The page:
b. Exhorted

1) Luke 8:14

Jesus said the seed that "fell among thorns are they who, when they have heard [the Word of God], go forth, and are choked with cares and riches and pleasures of this life, and bring no fruit to perfection." People who may look like they have experienced a legitimate conversion show that they were never saved to begin with when they fail to remain in Christ and bear fruit.

2) 1 John 2:19

"They went out from us, but they were not of us; for if they had been of us, they would no doubt have continued with us; but they went out, that they might be made manifest that they were not all of us." If the church attenders John was talking about had been true believers, they would have stayed involved in Christian fellowship.

3) 1 John 2:24

"Let that, therefore, abide in you which ye have heard from the beginning. If that which ye have heard from the beginning shall remain in you, ye also shall continue in the Son, and in the Father. And this is the promise that he hath promised us, even eternal life." John says, "You that are for real will remain and inherit eternal life." The abiding believer is the only legitimate believer. When someone ceases to fellowship with Christians, they give evidence that they never were believers to begin with.

Jesus calls to every apparent disciple to show the reality of his faith by remaining in Him. He makes a black and white distinction: The true believer abides; the non-believer--sooner or later--departs.

4) Colossians 1:21-23

Paul also warned potential Judas-type branches: "And you, that were once alienated and enemies in your mind by wicked works, yet now hath he reconciled in the body of his flesh through death, to present you holy and unblamable and unreprovable in his sight, if ye continue in the faith grounded and settled, and be not moved away from the hope of the gospel, which ye have heard." The Colossians were once sinners apart from God, but Christ died to bring them into a relationship with Him. That relationship needs to be maintained. Paul is saying that the legitimacy of a person's salvation will be determined by his continuance in it.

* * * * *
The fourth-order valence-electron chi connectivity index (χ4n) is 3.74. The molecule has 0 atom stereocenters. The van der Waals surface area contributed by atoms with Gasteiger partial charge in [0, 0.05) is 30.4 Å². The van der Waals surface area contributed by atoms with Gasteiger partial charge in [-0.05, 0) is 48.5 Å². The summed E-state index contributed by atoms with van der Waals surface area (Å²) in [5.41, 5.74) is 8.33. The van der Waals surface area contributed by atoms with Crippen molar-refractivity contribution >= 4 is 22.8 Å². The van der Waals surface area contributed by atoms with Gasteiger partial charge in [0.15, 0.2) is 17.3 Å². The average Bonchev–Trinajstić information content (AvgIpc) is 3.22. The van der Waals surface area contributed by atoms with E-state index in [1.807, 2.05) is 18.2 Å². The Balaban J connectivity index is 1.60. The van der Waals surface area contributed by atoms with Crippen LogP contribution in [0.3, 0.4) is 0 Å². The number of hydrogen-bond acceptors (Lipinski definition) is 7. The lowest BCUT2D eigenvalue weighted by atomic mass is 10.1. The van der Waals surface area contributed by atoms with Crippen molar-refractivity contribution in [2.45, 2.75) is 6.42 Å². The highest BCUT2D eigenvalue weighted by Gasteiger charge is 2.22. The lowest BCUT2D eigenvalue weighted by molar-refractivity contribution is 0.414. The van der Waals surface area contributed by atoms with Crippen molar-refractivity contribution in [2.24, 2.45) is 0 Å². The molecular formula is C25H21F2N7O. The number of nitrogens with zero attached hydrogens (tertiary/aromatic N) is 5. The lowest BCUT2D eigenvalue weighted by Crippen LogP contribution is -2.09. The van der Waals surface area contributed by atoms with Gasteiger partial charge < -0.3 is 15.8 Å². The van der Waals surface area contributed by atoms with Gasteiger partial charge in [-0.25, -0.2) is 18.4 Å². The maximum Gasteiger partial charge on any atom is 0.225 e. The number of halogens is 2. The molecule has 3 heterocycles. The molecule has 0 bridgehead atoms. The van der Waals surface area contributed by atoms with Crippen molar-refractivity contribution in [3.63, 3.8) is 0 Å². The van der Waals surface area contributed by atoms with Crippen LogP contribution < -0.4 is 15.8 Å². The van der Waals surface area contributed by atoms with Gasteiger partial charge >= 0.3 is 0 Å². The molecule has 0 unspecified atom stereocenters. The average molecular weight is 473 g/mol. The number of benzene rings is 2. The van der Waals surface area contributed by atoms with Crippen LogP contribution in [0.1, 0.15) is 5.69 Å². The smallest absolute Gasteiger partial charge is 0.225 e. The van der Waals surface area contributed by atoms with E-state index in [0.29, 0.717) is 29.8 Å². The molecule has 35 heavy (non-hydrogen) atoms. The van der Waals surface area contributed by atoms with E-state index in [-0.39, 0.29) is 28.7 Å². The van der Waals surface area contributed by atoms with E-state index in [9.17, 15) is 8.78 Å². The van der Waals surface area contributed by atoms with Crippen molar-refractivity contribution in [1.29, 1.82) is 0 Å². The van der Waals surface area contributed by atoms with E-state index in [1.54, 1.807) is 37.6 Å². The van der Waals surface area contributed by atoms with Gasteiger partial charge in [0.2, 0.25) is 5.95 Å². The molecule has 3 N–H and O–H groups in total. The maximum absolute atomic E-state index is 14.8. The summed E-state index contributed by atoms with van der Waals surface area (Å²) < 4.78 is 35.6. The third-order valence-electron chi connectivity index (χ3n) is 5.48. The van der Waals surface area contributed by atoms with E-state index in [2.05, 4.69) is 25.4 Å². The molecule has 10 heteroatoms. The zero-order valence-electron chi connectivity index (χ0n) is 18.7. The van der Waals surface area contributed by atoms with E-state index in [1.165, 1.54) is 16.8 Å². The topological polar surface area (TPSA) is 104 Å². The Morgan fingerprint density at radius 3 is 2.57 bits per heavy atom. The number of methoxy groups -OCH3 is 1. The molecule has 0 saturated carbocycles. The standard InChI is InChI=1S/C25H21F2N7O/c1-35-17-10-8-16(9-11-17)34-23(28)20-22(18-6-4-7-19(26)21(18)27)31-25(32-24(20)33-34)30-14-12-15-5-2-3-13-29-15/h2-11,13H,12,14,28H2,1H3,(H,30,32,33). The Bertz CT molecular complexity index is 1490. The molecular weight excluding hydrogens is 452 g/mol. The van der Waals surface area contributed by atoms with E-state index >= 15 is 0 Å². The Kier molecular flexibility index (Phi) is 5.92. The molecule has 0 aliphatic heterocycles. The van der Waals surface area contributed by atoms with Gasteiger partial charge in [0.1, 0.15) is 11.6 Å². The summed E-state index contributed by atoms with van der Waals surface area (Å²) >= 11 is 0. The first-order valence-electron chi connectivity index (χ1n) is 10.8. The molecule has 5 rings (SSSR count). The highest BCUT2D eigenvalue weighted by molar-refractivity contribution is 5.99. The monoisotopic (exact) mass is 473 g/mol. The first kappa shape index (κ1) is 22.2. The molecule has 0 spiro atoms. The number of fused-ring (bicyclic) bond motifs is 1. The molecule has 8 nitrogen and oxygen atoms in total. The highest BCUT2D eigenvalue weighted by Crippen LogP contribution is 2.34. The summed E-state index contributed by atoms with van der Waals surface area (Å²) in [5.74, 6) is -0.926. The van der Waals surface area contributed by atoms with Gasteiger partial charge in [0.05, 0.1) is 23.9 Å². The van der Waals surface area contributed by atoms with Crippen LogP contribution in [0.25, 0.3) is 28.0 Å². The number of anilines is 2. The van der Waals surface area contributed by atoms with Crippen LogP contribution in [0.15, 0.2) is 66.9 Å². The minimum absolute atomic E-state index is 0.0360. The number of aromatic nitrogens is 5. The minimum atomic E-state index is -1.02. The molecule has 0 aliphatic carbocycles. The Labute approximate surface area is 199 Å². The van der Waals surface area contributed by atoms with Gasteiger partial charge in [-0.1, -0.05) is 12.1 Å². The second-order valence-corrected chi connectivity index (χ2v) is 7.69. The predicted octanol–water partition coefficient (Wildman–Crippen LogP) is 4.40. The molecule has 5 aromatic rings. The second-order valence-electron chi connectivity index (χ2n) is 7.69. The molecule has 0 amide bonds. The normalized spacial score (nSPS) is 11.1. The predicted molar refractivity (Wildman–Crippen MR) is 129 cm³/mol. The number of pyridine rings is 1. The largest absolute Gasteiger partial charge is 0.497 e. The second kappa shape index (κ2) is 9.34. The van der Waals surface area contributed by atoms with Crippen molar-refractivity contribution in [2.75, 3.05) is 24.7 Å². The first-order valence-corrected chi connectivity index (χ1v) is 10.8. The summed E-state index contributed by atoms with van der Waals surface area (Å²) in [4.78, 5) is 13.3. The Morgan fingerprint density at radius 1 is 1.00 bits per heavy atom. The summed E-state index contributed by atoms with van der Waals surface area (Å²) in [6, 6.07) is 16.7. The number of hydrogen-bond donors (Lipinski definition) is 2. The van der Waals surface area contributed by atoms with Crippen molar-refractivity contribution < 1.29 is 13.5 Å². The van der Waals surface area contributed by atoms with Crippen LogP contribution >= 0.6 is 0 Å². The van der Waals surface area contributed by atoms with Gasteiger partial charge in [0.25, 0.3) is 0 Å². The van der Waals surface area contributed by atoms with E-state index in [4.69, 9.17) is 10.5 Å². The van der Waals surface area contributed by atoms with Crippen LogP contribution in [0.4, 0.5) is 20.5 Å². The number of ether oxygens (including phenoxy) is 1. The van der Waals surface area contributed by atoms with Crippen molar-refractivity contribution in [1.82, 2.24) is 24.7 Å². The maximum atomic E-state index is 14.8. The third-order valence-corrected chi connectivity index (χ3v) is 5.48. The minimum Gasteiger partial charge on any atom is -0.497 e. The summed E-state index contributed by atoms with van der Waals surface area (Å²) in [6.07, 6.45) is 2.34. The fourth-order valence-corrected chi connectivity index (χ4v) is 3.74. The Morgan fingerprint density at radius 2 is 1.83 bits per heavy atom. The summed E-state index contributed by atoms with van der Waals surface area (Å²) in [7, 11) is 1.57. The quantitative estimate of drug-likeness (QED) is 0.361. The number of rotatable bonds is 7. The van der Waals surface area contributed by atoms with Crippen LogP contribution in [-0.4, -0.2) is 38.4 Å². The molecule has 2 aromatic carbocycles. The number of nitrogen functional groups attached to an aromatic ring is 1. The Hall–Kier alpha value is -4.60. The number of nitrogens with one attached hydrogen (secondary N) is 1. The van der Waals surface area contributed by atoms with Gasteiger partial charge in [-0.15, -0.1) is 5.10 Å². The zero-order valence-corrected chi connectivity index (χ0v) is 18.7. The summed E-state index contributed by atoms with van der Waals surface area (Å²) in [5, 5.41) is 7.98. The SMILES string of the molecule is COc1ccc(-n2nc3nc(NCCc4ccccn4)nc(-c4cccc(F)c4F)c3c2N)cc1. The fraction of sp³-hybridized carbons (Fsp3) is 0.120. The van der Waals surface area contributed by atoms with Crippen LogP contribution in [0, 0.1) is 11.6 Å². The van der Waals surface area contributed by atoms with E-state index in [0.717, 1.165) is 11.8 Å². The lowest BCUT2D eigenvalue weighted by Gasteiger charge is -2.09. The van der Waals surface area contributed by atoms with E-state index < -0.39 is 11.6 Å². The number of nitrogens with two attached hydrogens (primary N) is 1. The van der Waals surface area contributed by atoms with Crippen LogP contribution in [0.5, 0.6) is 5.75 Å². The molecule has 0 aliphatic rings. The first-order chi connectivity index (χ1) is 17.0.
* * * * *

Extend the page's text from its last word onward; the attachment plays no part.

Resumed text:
5) Hebrews 3:6, 14

"Christ [is] a son over his over own house, whose house are we, if we hold fast the confidence and the rejoicing of the hope firm unto the end" (v. 6). The evidence that we are Christ's house will be our continuing faith in Him. Verse 14 says, "For we are made partakers of Christ, if we hold the beginning of our confidence steadfast unto the end." True believers start and end their earthly life by being vitally connected to Christ (cf. Heb. 10:38-39).

6) Hebrews 4:14

"Seeing, then, that we have a great high priest, that is passed into the heavens, Jesus, the Son of God, let us hold fast our profession." If you have made a profession of faith in Christ, be sure that you continue to do so. That's the evidence of salvation. When I was in the process of being ordained to serve as a pastor of a church, there was an individual on the ordination council who later became involved in gross immorality and left the ministry. He has totally forsaken any relationship that he ever claimed to have with Christ. It's obvious that if he were a true believer, he would still be following Christ because that is the character of salvation.

2. The promise (v. 4b)

Jesus gives a marvelous promise to the abiding branch: "Abide in me, and I [will remain] in you." Not everyone in the world can claim to experience the constant abiding presence of Jesus Christ; only the one who is constantly abiding in Christ. The New Testament talks about Christians being in Christ and Christ being in them. Colossians 1:27 says, "Christ in you, the hope of glory." We have a relationship with Christ, the Vine. When by real faith we are truly saved, we will always abide and Christ will always abide in us. John 14:4 is a comfort to Christians who might otherwise live in spiritual apoplexy, worrying about hanging onto their salvation. It is also a warning to professing Christians that if they aren't true believers, Christ isn't present in their lives. Many people come to church thinking that just because they show up, the Lord is with them. Being in a church doesn't mean the Lord is with you. He lives in the person of the Spirit within the lives of true disciples. An abiding relationship with Jesus Christ comes only with salvation--genuine faith in Christ. It's a permanent, eternal relationship.

3. The parallels (vv. 8-10)

Jesus repeats the concept of abiding in different ways in verses 8-10.

a. Fruitfulness